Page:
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Daqarta for DOS
Data AcQuisition And Real-Time Analysis
Shareware for Legacy Systems

From the Daqarta for DOS Help system:



After a previously-stored trace has been recalled from memory or loaded from a file, this menu will be shown in place of the original ADC Board menu in response to the CTRL-Board option. It reports on the data size and format, the board model name, and the time and date of the trace. This is not really a "control" menu, although there are controls for the time and date formats.

If the trace was recorded with the Virtual Source instead of an ADC board, then CTRL-Board will show the Virtual Source menu with its original parameter settings. The Trace Info menu can still be seen as an alternate menu page via the CTRL-Pg keys. This will also work during Live operation with the Virtual Source.

Trace Bits:

This shows the number of bits used to represent the data. For the Virtual Source, it is just a copy of the Bits value set by that menu, from 1 through 16. For a real ADC board, there may also be extra information regarding the data format, shown as a prefix before the bits value:

 HI 12  Indicates a 12-bit data format, where the data
        bits occupy the upper 12 bits of a 16-bit word.

 LO 12  The lower 12 bits of the 16-bit word are used.

 -      Indicates that the polarity of the data was
        inverted by the ADC board.  Daqarta traces
        always show the true polarity, so this just
        indicates that correction was required.

 +      Indicates that the data range was unipolar (all
        positive).  Since Daqarta shows waveforms with
        a bipolar Y-axis, the entire wave will appear
        above the 0-line.

The Bits value reflects the data format of the board used to collect the trace data, and is the same as the format used to store DDisk data files. OutDt files and trace memory always use 16-bit data for single waveforms and FFTs (which are stored as waves), 32-bit data for waveform averages, and 48-bit data for FFT averages.

Trace Format:

The data Format will show either 'Offset' or '2s Cmp', indicating one of the two ways that are commonly used to represent both positive and negative values using integer binary data.

Binary (base-2) numbers, which are what the CPU works with at its most basic level, are made up of only 2 different symbols: 0 and 1. These are called "bits" (BInary digiTs), analogous to the 0 through 9 digits we use with our decimal (base-10) number system. The 0 and 1 values are represented by voltages that are either off or on, respectively.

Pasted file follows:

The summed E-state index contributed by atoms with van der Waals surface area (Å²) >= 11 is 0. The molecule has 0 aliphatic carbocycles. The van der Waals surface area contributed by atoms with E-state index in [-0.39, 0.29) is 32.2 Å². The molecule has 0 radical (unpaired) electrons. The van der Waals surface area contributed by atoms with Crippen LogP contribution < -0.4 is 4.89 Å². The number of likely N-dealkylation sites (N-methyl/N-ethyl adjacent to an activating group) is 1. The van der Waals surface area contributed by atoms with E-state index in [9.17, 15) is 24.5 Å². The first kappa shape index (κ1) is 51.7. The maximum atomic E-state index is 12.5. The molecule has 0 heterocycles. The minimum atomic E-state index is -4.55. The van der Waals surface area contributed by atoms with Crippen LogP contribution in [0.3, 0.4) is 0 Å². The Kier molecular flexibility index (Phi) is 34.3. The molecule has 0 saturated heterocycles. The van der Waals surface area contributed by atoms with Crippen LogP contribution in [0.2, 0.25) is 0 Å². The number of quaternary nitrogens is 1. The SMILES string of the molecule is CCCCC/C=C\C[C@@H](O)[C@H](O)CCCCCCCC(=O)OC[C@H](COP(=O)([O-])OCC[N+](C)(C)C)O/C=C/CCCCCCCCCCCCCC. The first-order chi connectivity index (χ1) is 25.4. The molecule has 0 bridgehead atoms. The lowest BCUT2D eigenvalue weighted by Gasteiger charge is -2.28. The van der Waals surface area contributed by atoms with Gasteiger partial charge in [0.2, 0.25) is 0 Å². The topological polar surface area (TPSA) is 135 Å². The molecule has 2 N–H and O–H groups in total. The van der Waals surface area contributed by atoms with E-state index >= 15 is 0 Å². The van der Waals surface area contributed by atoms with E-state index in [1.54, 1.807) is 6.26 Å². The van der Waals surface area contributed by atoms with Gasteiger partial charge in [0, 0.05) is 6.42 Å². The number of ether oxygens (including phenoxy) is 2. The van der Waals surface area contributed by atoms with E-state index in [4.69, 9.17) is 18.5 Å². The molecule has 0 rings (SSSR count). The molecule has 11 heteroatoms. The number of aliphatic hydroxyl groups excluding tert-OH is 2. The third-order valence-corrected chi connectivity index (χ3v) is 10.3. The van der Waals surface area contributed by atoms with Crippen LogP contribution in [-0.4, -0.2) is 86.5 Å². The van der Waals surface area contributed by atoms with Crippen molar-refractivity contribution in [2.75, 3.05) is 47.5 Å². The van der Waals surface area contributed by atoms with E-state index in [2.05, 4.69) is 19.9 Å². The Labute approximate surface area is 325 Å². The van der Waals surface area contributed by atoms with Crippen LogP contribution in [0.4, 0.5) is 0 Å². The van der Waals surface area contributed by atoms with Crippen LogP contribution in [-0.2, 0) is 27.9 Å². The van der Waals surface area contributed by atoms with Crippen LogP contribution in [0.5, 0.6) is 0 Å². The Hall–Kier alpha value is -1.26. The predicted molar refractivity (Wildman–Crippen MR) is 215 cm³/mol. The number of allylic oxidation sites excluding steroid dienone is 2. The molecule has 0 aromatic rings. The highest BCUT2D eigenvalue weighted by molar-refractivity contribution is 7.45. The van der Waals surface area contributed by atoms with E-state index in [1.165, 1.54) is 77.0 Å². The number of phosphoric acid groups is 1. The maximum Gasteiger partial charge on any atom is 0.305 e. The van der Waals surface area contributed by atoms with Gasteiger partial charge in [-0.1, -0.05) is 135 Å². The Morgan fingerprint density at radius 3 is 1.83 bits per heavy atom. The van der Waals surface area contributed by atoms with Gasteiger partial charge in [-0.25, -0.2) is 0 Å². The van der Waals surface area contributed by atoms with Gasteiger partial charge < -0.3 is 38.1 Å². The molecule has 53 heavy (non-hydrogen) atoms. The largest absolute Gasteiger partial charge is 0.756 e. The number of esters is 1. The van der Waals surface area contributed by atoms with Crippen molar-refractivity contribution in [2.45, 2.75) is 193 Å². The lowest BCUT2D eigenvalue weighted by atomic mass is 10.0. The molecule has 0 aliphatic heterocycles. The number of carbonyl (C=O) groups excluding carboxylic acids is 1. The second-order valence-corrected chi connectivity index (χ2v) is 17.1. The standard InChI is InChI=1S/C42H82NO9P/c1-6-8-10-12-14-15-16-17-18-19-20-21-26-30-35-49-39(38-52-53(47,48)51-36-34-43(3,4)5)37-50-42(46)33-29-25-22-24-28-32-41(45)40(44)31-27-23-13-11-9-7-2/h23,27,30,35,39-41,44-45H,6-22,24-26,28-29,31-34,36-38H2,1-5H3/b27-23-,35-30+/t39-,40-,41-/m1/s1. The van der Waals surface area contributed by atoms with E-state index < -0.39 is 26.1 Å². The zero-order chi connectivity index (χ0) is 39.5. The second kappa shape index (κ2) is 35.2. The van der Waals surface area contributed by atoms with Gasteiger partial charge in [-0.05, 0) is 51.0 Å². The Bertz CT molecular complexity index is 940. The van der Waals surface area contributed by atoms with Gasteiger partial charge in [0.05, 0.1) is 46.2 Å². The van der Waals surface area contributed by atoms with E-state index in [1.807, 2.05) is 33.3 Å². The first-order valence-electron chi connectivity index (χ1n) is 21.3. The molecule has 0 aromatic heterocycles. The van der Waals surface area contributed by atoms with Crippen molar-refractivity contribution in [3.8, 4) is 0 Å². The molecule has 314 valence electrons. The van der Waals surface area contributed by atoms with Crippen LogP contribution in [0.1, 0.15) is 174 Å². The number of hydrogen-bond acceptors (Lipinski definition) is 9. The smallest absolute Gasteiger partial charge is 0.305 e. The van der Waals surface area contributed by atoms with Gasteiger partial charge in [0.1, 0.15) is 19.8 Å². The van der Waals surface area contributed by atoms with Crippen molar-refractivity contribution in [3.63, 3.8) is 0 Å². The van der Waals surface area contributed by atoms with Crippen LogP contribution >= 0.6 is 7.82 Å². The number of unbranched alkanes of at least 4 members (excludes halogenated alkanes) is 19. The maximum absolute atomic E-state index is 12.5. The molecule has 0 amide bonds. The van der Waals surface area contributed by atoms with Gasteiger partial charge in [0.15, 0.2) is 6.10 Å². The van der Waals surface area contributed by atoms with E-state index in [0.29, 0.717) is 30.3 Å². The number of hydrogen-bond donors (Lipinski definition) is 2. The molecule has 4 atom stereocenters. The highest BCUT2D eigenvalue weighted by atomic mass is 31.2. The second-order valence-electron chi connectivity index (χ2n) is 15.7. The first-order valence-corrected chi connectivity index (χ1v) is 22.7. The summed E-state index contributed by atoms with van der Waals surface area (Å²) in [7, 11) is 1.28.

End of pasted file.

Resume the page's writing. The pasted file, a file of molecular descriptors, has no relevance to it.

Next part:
With only digits 0 through 9, the base-10 system can encode larger values by stringing digits together. Each digit column in a number is 10 times the one to its right, where 10 is the "base" of the decimal number system. Similarly, in the binary system, larger numbers are made by using more bit columns, with each bit column being 2 times the one to its right... the base of the binary number system.

But what about negative values? With the decimal system, we just use a special symbol (+ or - sign) along with the usual digits 0 through 9. However, the binary system as used by the computer doesn't have any "symbols" other than off or on. Hence, various schemes have been used to represent signed numbers.

The simplest method that first springs to mind is to just reserve an extra bit in front of the binary number to indicate its sign, such as 0 for positive and 1 for negative. But it turns out that this "sign-magnitude" system is not the most efficient when it comes to actually using the values, such as adding and subtracting them, since special handling of the sign bit is required by the CPU. Two other schemes have thus come to dominate the data acquisition field:

Offset Binary:

This just adds an "offset" value to voltages before they reach a simple unipolar ADC. If the intrinsic ADC range is 0 to 10 Volts, for instance, then all incoming voltages could have 5 Volts added to them and the overall bipolar range would become -5 to +5 Volts. For an 8-bit ADC, when the board input is -5 Volts the actual chip thus sees 0 Volts and hence produces a digital output of 0 (binary 00000000). When the board input is +5 V, the chip sees +10 V and produces its maximum output of 255 (binary 11111111). When the board input is 0, the ADC sees +5 and produces its midscale value of 128 (binary 10000000).

The astute observer may notice that 128 is not the EXACT center of the 0 to 255 range... 127.5 would be the exact center. But since the binary number system always gives an even number of values for any given number of bits, there is no way to have positive and negative symmetry about 0. By convention, the negative side is made one count larger.

For boards with more bits of resolution, the offset idea is just extended such that 0 Volts is still the midscale value of the range. On a 12-bit board, for example, the ADC can produce values from 0 to 4097, so a 0 Volt input produces a midscale value of 2048 at the output.